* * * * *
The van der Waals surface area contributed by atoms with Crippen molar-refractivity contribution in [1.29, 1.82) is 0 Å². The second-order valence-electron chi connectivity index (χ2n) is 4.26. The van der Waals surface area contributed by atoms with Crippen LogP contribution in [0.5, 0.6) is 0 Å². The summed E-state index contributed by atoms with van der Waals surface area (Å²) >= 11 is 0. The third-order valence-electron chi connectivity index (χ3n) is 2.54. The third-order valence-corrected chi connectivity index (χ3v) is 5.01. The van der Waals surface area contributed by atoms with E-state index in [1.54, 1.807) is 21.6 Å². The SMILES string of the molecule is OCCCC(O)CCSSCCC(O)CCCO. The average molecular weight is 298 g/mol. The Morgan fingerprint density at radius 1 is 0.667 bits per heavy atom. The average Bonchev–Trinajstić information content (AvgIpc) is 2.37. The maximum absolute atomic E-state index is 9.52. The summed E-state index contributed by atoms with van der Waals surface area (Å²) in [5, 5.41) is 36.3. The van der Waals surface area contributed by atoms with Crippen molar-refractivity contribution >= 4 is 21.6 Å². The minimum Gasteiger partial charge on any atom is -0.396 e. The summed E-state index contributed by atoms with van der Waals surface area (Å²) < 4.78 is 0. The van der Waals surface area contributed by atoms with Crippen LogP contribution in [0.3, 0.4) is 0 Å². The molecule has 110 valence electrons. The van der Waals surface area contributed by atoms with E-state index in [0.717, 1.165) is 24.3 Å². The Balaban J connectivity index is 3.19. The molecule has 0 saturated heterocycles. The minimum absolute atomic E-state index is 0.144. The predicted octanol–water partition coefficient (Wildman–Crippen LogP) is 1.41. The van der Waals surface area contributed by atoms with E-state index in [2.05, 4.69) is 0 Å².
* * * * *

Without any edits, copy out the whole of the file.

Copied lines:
The van der Waals surface area contributed by atoms with Crippen molar-refractivity contribution in [1.29, 1.82) is 0 Å². The second-order valence-electron chi connectivity index (χ2n) is 4.26. The van der Waals surface area contributed by atoms with Crippen LogP contribution in [0.5, 0.6) is 0 Å². The summed E-state index contributed by atoms with van der Waals surface area (Å²) >= 11 is 0. The third-order valence-electron chi connectivity index (χ3n) is 2.54. The third-order valence-corrected chi connectivity index (χ3v) is 5.01. The van der Waals surface area contributed by atoms with E-state index in [1.54, 1.807) is 21.6 Å². The SMILES string of the molecule is OCCCC(O)CCSSCCC(O)CCCO. The average molecular weight is 298 g/mol. The Morgan fingerprint density at radius 1 is 0.667 bits per heavy atom. The average Bonchev–Trinajstić information content (AvgIpc) is 2.37. The maximum absolute atomic E-state index is 9.52. The summed E-state index contributed by atoms with van der Waals surface area (Å²) in [5, 5.41) is 36.3. The van der Waals surface area contributed by atoms with Crippen molar-refractivity contribution >= 4 is 21.6 Å². The minimum Gasteiger partial charge on any atom is -0.396 e. The summed E-state index contributed by atoms with van der Waals surface area (Å²) < 4.78 is 0. The van der Waals surface area contributed by atoms with Crippen LogP contribution in [0.3, 0.4) is 0 Å². The molecule has 110 valence electrons. The van der Waals surface area contributed by atoms with E-state index in [0.717, 1.165) is 24.3 Å². The Balaban J connectivity index is 3.19. The molecule has 0 saturated heterocycles. The minimum absolute atomic E-state index is 0.144. The predicted octanol–water partition coefficient (Wildman–Crippen LogP) is 1.41. The van der Waals surface area contributed by atoms with E-state index in [2.05, 4.69) is 0 Å².